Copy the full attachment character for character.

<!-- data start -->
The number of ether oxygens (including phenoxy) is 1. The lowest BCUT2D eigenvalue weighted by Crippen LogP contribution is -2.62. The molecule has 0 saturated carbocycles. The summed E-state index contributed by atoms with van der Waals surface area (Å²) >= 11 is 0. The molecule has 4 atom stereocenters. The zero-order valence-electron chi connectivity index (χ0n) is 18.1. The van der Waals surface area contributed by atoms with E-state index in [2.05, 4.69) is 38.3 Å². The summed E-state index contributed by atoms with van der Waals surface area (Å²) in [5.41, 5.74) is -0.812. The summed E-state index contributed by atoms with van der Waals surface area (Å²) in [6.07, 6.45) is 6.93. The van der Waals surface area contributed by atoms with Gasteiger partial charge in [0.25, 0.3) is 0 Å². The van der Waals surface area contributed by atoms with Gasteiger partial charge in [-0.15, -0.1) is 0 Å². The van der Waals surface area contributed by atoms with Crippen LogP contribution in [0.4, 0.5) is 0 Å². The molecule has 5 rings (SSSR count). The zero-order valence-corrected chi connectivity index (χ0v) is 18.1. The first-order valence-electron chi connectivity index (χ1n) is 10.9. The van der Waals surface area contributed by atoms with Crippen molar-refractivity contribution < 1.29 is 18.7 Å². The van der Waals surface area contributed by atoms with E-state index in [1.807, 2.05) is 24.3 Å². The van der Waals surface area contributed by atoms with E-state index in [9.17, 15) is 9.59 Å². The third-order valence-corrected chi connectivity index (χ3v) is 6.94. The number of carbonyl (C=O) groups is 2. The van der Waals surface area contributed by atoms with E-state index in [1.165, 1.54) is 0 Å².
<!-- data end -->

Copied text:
The number of ether oxygens (including phenoxy) is 1. The lowest BCUT2D eigenvalue weighted by Crippen LogP contribution is -2.62. The molecule has 0 saturated carbocycles. The summed E-state index contributed by atoms with van der Waals surface area (Å²) >= 11 is 0. The molecule has 4 atom stereocenters. The zero-order valence-electron chi connectivity index (χ0n) is 18.1. The van der Waals surface area contributed by atoms with E-state index in [2.05, 4.69) is 38.3 Å². The summed E-state index contributed by atoms with van der Waals surface area (Å²) in [5.41, 5.74) is -0.812. The summed E-state index contributed by atoms with van der Waals surface area (Å²) in [6.07, 6.45) is 6.93. The van der Waals surface area contributed by atoms with Gasteiger partial charge in [0.25, 0.3) is 0 Å². The van der Waals surface area contributed by atoms with Gasteiger partial charge in [-0.15, -0.1) is 0 Å². The van der Waals surface area contributed by atoms with Crippen LogP contribution in [0.4, 0.5) is 0 Å². The molecule has 5 rings (SSSR count). The zero-order valence-corrected chi connectivity index (χ0v) is 18.1. The first-order valence-electron chi connectivity index (χ1n) is 10.9. The van der Waals surface area contributed by atoms with Crippen molar-refractivity contribution < 1.29 is 18.7 Å². The van der Waals surface area contributed by atoms with E-state index in [1.807, 2.05) is 24.3 Å². The van der Waals surface area contributed by atoms with E-state index in [9.17, 15) is 9.59 Å². The third-order valence-corrected chi connectivity index (χ3v) is 6.94. The number of carbonyl (C=O) groups is 2. The van der Waals surface area contributed by atoms with E-state index in [1.165, 1.54) is 0 Å².